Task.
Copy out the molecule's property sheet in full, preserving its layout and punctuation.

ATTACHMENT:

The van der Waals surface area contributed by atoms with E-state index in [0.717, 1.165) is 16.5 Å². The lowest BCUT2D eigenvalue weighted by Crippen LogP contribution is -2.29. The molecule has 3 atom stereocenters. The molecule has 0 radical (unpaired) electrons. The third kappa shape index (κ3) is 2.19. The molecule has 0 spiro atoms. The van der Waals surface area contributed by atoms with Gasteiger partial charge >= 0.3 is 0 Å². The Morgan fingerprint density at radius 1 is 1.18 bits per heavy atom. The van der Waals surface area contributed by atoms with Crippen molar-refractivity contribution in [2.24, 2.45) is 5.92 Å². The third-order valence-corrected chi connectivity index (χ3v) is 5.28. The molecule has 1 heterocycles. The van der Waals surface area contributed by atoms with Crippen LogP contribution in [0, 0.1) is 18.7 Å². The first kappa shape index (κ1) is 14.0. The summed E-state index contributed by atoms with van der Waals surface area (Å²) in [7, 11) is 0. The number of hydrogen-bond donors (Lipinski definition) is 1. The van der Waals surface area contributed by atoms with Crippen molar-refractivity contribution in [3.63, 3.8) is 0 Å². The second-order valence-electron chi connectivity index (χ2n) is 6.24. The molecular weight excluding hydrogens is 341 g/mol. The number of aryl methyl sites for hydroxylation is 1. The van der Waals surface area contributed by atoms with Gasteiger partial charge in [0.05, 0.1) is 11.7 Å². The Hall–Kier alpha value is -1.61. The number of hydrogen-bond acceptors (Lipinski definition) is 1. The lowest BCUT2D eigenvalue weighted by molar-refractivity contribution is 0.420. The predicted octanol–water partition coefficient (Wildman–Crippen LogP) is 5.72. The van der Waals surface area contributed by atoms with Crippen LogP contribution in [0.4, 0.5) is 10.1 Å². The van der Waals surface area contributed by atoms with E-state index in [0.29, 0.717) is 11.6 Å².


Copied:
The van der Waals surface area contributed by atoms with E-state index in [0.717, 1.165) is 16.5 Å². The lowest BCUT2D eigenvalue weighted by Crippen LogP contribution is -2.29. The molecule has 3 atom stereocenters. The molecule has 0 radical (unpaired) electrons. The third kappa shape index (κ3) is 2.19. The molecule has 0 spiro atoms. The van der Waals surface area contributed by atoms with Gasteiger partial charge >= 0.3 is 0 Å². The Morgan fingerprint density at radius 1 is 1.18 bits per heavy atom. The van der Waals surface area contributed by atoms with Crippen molar-refractivity contribution in [2.24, 2.45) is 5.92 Å². The third-order valence-corrected chi connectivity index (χ3v) is 5.28. The molecule has 1 heterocycles. The van der Waals surface area contributed by atoms with Crippen LogP contribution in [0, 0.1) is 18.7 Å². The first kappa shape index (κ1) is 14.0. The summed E-state index contributed by atoms with van der Waals surface area (Å²) in [7, 11) is 0. The number of hydrogen-bond donors (Lipinski definition) is 1. The van der Waals surface area contributed by atoms with Crippen molar-refractivity contribution in [3.63, 3.8) is 0 Å². The second-order valence-electron chi connectivity index (χ2n) is 6.24. The molecular weight excluding hydrogens is 341 g/mol. The number of aryl methyl sites for hydroxylation is 1. The van der Waals surface area contributed by atoms with Gasteiger partial charge in [0.05, 0.1) is 11.7 Å². The Hall–Kier alpha value is -1.61. The number of hydrogen-bond acceptors (Lipinski definition) is 1. The lowest BCUT2D eigenvalue weighted by molar-refractivity contribution is 0.420. The predicted octanol–water partition coefficient (Wildman–Crippen LogP) is 5.72. The van der Waals surface area contributed by atoms with Crippen LogP contribution in [0.4, 0.5) is 10.1 Å². The van der Waals surface area contributed by atoms with E-state index in [0.29, 0.717) is 11.6 Å².